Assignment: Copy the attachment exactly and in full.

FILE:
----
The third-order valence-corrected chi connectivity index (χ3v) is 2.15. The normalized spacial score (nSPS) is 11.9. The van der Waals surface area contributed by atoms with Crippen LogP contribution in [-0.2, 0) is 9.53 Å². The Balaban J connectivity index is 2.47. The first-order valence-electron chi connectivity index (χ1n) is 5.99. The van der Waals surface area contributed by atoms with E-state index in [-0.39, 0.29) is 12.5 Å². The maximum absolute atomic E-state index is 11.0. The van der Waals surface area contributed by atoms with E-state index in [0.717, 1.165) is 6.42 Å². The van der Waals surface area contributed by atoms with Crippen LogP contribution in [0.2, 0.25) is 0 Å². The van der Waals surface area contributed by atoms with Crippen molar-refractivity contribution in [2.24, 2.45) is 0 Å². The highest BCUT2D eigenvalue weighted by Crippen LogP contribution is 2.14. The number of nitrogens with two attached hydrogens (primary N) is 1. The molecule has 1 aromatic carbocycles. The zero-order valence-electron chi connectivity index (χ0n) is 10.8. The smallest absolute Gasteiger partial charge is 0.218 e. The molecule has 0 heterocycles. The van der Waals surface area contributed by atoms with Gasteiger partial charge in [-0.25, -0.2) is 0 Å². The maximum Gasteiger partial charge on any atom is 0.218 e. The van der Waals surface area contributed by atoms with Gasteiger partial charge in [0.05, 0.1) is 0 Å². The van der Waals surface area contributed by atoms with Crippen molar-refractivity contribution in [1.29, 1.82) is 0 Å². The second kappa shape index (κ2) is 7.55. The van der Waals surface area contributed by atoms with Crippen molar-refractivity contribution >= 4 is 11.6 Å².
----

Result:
The third-order valence-corrected chi connectivity index (χ3v) is 2.15. The normalized spacial score (nSPS) is 11.9. The van der Waals surface area contributed by atoms with Crippen LogP contribution in [-0.2, 0) is 9.53 Å². The Balaban J connectivity index is 2.47. The first-order valence-electron chi connectivity index (χ1n) is 5.99. The van der Waals surface area contributed by atoms with E-state index in [-0.39, 0.29) is 12.5 Å². The maximum absolute atomic E-state index is 11.0. The van der Waals surface area contributed by atoms with E-state index in [0.717, 1.165) is 6.42 Å². The van der Waals surface area contributed by atoms with Crippen LogP contribution in [0.2, 0.25) is 0 Å². The van der Waals surface area contributed by atoms with Crippen molar-refractivity contribution in [2.24, 2.45) is 0 Å². The highest BCUT2D eigenvalue weighted by Crippen LogP contribution is 2.14. The number of nitrogens with two attached hydrogens (primary N) is 1. The molecule has 1 aromatic carbocycles. The zero-order valence-electron chi connectivity index (χ0n) is 10.8. The smallest absolute Gasteiger partial charge is 0.218 e. The molecule has 0 heterocycles. The van der Waals surface area contributed by atoms with Gasteiger partial charge in [-0.25, -0.2) is 0 Å². The maximum Gasteiger partial charge on any atom is 0.218 e. The van der Waals surface area contributed by atoms with Gasteiger partial charge in [0.05, 0.1) is 0 Å². The van der Waals surface area contributed by atoms with Crippen molar-refractivity contribution in [1.29, 1.82) is 0 Å². The second kappa shape index (κ2) is 7.55. The van der Waals surface area contributed by atoms with Crippen molar-refractivity contribution >= 4 is 11.6 Å².